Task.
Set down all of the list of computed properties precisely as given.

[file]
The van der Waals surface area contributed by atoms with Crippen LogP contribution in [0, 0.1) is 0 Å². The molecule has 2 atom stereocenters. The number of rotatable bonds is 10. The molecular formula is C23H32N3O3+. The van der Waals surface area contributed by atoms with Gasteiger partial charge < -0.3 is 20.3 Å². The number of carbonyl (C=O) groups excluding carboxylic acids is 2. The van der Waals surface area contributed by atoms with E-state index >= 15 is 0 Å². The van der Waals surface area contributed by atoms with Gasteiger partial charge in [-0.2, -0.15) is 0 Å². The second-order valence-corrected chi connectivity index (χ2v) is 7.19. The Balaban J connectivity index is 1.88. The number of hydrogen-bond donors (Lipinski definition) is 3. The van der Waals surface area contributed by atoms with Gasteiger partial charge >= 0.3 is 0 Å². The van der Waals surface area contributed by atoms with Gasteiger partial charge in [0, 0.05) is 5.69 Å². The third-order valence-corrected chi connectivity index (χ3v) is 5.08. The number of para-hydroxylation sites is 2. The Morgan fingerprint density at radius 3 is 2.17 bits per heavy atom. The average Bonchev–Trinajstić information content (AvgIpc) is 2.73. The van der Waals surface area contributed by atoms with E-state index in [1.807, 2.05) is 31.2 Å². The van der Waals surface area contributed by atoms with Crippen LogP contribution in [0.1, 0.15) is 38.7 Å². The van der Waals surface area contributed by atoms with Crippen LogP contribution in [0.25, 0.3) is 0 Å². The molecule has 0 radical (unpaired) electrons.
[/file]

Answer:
The van der Waals surface area contributed by atoms with Crippen LogP contribution in [0, 0.1) is 0 Å². The molecule has 2 atom stereocenters. The number of rotatable bonds is 10. The molecular formula is C23H32N3O3+. The van der Waals surface area contributed by atoms with Gasteiger partial charge < -0.3 is 20.3 Å². The number of carbonyl (C=O) groups excluding carboxylic acids is 2. The van der Waals surface area contributed by atoms with E-state index >= 15 is 0 Å². The van der Waals surface area contributed by atoms with Gasteiger partial charge in [-0.2, -0.15) is 0 Å². The second-order valence-corrected chi connectivity index (χ2v) is 7.19. The Balaban J connectivity index is 1.88. The number of hydrogen-bond donors (Lipinski definition) is 3. The van der Waals surface area contributed by atoms with Gasteiger partial charge >= 0.3 is 0 Å². The van der Waals surface area contributed by atoms with Gasteiger partial charge in [0, 0.05) is 5.69 Å². The third-order valence-corrected chi connectivity index (χ3v) is 5.08. The number of para-hydroxylation sites is 2. The Morgan fingerprint density at radius 3 is 2.17 bits per heavy atom. The average Bonchev–Trinajstić information content (AvgIpc) is 2.73. The van der Waals surface area contributed by atoms with E-state index in [1.807, 2.05) is 31.2 Å². The van der Waals surface area contributed by atoms with Crippen LogP contribution in [0.1, 0.15) is 38.7 Å². The van der Waals surface area contributed by atoms with Crippen LogP contribution in [0.25, 0.3) is 0 Å². The molecule has 0 radical (unpaired) electrons.